I’ve written previously about Frank Gaffney’s presentation of evidence that the Council on American-Islamic Relations (CAIR) is functioning as an unregistered agent of foreign governments, in express violation of federal law. In particular, CAIR may effectively be acting as a paid agent for Iran, which violates other federal laws restricting anyone who would operate domestically on behalf of the world’s foremost terrorist state.
In a follow-up article, Mr. Gaffney pointed out that CAIR’s membership — and thus its domestic financial support through member dues — has declined precipitously over the last few years. Yet is still a powerful lobbying organization and acts as the de facto “voice of American Muslims”. Even with its reduced funding, CAIR manages to mount numerous expensive lawsuits and other probes designed to inhibit criticism of Islam and advance the interests of Muslims in the United States.
So where does all that lawfare money come from? Once again, on today’s Big Government blog, Frank Gaffney turns his gaze turns towards Iran. As reported previously, much of the evidence for his case comes from information that was made publicly available at several of CAIR’s annual banquets:
Has CAIR Violated the Iranian Assets Control Regulations?
by Frank Gaffney
On November 12, 2009, the federal government moved to seize four mosques and a New York City skyscraper owned by the Alavi Foundation, a group allegedly under the direct control of the Iranian government. The following day, the Washington Times exposed the National Iranian American Council (NIAC) for allegedly lobbying on behalf of the Iranian government in violation of the Lobbying Disclosure Act and the Foreign Agents Registration Act. We believe that a third U.S.-based group may be guilty of illegal ties to Iran under the Iranian Assets Control Regulations: the Council On American-Islamic Relations (CAIR).
On November 18, 2006 and November 23, 2008, CAIR held their gala annual fundraisers at the Marriott hotel in Arlington, Virginia. We’ve posted previously that the Interests Section of Iran attended both events. Because the U.S. and Iran do not have diplomatic relations, the Interests Section of Iran, sponsored by the Embassy of Pakistan, functions as the de facto embassy representing Iran’s government.
At the 2008 event, we recorded video of Master of Ceremonies and then CAIR-Tampa Executive Director Ahmed Bedier giving personal thanks to “the Interests Section of Iran” for their support:
Here’s more evidence that the “Interests Section of Iran” supported the CAIR fundraiser: the “Thanks to” pages of the 2006 and 2008 printed programs list the “Interests Section of Iran.”
– – – – – – – – –
See the post at Big Government for images of the original documents that demonstrate Iran’s support for CAIR. The individuals and organizations who were thanked for their “support” of the banquet had demonstrated that support by purchasing table tickets at $2,500 to $3,000 each. That’s the way that Iranian government money is presumed to have made its way into CAIR’s coffers, and it may have been a violation of the Iranian Assets Control Regulations law.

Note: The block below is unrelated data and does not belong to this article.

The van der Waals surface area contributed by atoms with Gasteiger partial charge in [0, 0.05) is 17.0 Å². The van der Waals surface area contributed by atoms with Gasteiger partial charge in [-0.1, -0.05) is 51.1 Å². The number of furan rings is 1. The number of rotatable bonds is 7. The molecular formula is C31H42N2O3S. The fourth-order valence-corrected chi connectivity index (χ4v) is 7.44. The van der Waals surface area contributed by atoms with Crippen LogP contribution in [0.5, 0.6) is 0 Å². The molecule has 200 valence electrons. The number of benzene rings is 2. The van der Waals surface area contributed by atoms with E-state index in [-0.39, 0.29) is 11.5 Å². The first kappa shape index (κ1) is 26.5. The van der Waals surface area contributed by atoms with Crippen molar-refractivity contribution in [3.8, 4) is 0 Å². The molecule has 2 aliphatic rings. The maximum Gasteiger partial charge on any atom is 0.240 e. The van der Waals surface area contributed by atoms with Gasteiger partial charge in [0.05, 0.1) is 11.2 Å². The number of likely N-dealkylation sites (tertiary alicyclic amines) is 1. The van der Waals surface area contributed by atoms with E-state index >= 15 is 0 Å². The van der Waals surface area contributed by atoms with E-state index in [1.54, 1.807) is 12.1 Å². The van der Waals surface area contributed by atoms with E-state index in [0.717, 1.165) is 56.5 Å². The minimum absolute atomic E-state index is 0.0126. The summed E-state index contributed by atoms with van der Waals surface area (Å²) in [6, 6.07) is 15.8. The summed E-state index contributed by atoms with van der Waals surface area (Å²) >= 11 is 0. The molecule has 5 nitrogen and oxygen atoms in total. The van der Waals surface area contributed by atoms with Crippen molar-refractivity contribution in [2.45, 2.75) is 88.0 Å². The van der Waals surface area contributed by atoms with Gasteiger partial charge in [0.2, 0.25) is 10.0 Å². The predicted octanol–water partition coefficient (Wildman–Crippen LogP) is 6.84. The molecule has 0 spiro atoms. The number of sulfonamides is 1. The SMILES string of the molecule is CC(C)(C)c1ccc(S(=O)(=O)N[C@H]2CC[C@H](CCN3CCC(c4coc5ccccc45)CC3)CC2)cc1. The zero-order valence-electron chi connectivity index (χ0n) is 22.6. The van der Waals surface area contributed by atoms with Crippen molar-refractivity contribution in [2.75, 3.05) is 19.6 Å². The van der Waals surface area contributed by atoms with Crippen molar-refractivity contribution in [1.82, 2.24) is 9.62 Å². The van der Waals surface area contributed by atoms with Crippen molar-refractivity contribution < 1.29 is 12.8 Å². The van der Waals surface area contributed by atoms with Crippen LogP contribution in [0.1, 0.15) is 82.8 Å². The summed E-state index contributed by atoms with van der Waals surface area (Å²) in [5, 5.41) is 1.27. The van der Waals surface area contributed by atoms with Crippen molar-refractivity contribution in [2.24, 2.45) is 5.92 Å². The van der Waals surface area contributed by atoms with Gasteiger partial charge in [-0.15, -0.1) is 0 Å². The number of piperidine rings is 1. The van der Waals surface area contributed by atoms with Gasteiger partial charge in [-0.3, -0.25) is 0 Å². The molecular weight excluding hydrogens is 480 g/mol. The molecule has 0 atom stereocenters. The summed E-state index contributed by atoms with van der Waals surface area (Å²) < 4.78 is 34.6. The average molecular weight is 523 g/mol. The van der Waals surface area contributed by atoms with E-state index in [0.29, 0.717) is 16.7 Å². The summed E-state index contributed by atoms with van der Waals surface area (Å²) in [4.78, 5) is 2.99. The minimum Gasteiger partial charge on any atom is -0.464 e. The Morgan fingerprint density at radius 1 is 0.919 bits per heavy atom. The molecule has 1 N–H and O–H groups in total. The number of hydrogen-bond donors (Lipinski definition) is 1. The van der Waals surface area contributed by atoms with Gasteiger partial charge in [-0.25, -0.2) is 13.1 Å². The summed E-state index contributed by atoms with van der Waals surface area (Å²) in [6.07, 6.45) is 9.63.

Therefore, on November 6, 2009, the Center for Security Policy sent a letter to Mr. Adam J. Szubin, Deputy Assistant Secretary, Office of Foreign Assets Control, U.S. Department of the Treasury in which we suggested there is reasonable cause to believe the Council on American Islamic Relations violated the Iranian Assets Control Regulations in 2006 and 2008.
In the letter, we state:
“Our assessment of these documents is that they make a strong case that the Interests Section of Iran — the representative Iranian government entity and de facto embassy for Iran — may have purchased a table or provided a gift or donation of some kind at the 2006 and 2008 CAIR annual fundraisers, and therefore CAIR may have conducted a transaction with an Iranian government entity. That transaction may have involved their receiving a donation of financial value, in violation of 31 CFR Part 535, the Iranian Assets Control Regulations.”
Given that the Obama administration is in control of Iran policy at Treasury (and everywhere else in the federal behemoth), I’m not holding my breath waiting for a response from Mr. Szubin. However, CSP is to be commended for making the attempt.
CAIR, of course, has a acted as a shill for the Iranian regime in the past:
On September 8, 2006 — just two months before the annual fundraiser on November 18, 2006 — national CAIR leaders including Executive Director Nihad Awad and Communications Director Ibrahim Hooper welcomed Former Iranian President Mohamed Khatami to a gala private dinner attended by 400 invited guests. As the Khomeini regime’s Minister of Culture and Islamic Propagation in 1984, Khatami presided over the creation of Iran’s terrorist proxy Hezbollah, and just one year into his term as president in 1998 his intelligence service brutally murdered opposition reform leaders Darioush and Parvaneh Forouhar of the Iran Nation’s Party.
At that same 2006 CAIR banquet, Khatami was served papers for a legal suit by several Persian-Jewish families for the arrest and disappearance of twelve Persian Jews during his administration. In a similar incident in 2008, Executive Director Nihad Awad and his staff were served papers in a more recent lawsuit for fraud filed against CAIR by Muslim, African American, and Hispanic families.
We have requested the Office of Foreign Assets Control to investigate CAIR’s possible violations of the Iranian Assets Control Regulations, and have sent copies of the letter to members of Congress.
When CSP called up Ibrahim Hooper — CAIR’s National Communications Director — and asked him to comment on their investigation, he had nothing to say.
I wonder why?